James B. Adamson, who joined Flagstar in February, led a six-month account review as Burger King Corp.'s CEO two years ago. During the Burger King review, Mr. Adamson apparently developed a fondness for Lowe, which lost in the final round to Ammirati & Puris/Lintas.
This time around, Lowe is the winner. Flagstar, a Hardee's franchisee, handed Lowe ad responsibilities for its 800 Hardee's restaurants this summer, and on Nov. 3 added the challenging Denny's assignment.
"There's a job to do to help them get their image back on track," said a Lowe spokesman. That image was profoundly damaged by charges of racial discrimination beginning two years ago, when six black Secret Service agents accused an Annapolis, Md., Denny's of refusing them service. Flagstar paid $54.4 million to settle claims filed by the agents and many other minority customers.
Equally responsible for Denny's sluggish sales-for the year to date, flat at $1.2 billion-is the changing landscape of casual dining. New competitors including Applebee's Neighborhood Grill & Bar and Chili's have materialized in recent years with splashier menus and prices not much higher than Denny's.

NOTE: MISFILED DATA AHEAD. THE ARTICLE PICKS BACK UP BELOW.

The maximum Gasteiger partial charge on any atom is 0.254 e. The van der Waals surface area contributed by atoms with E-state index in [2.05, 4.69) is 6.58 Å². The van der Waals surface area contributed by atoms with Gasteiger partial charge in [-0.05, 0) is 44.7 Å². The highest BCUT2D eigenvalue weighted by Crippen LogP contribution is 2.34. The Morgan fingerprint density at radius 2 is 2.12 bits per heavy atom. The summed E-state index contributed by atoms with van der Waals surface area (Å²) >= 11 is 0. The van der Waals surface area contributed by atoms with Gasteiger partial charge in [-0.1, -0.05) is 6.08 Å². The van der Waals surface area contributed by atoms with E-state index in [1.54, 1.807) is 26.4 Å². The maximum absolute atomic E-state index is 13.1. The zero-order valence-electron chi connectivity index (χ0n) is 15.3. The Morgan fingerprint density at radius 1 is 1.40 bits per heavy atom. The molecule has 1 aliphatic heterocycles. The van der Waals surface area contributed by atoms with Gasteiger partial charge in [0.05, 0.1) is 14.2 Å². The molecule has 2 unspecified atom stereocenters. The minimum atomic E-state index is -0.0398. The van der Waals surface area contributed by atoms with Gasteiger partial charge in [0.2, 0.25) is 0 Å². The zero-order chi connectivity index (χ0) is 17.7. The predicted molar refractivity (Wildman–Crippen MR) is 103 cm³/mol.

The chain has taken some steps to freshen its image, instituting the $1.99 Grand Slam breakfast deal and launching a remodeling project that has overhauled 260 stores to date. These moves helped boost same-store sales a modest 2% in the third quarter.
Helping shape that image will be a new marketing director. The 1,500-unit chain is close to announcing a replacement for VP-Marketing Nick Costaldo, who left last month to become president of El Pollo Tropicale.
Denny's previous agency, D'Arcy Masius Benton & Bowles, Greenville, S.C., and Lowe are involved in a separate review for media buying.